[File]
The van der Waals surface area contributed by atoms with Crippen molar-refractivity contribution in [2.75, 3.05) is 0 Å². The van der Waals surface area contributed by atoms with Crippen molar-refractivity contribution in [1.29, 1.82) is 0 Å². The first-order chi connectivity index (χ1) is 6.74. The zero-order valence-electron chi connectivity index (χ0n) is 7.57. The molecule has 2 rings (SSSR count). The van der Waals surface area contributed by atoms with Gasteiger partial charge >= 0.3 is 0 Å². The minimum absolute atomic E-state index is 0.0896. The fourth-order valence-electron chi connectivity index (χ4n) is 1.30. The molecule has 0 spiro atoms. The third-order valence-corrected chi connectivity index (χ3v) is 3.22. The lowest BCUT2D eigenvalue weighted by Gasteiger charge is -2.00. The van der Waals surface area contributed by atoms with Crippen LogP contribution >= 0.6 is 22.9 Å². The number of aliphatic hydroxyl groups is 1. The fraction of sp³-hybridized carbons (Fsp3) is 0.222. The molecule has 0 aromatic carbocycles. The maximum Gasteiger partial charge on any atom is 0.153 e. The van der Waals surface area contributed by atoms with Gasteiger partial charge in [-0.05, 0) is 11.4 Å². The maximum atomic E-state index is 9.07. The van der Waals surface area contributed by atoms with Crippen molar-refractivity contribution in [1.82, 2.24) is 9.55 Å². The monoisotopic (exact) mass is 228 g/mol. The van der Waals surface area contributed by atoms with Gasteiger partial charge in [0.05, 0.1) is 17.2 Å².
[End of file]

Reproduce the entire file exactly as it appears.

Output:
The van der Waals surface area contributed by atoms with Crippen molar-refractivity contribution in [2.75, 3.05) is 0 Å². The van der Waals surface area contributed by atoms with Crippen molar-refractivity contribution in [1.29, 1.82) is 0 Å². The first-order chi connectivity index (χ1) is 6.74. The zero-order valence-electron chi connectivity index (χ0n) is 7.57. The molecule has 2 rings (SSSR count). The van der Waals surface area contributed by atoms with Gasteiger partial charge >= 0.3 is 0 Å². The minimum absolute atomic E-state index is 0.0896. The fourth-order valence-electron chi connectivity index (χ4n) is 1.30. The molecule has 0 spiro atoms. The third-order valence-corrected chi connectivity index (χ3v) is 3.22. The lowest BCUT2D eigenvalue weighted by Gasteiger charge is -2.00. The van der Waals surface area contributed by atoms with Crippen LogP contribution >= 0.6 is 22.9 Å². The number of aliphatic hydroxyl groups is 1. The fraction of sp³-hybridized carbons (Fsp3) is 0.222. The molecule has 0 aromatic carbocycles. The maximum Gasteiger partial charge on any atom is 0.153 e. The van der Waals surface area contributed by atoms with Gasteiger partial charge in [-0.05, 0) is 11.4 Å². The maximum atomic E-state index is 9.07. The van der Waals surface area contributed by atoms with Crippen molar-refractivity contribution in [1.82, 2.24) is 9.55 Å². The monoisotopic (exact) mass is 228 g/mol. The van der Waals surface area contributed by atoms with Gasteiger partial charge in [0.05, 0.1) is 17.2 Å².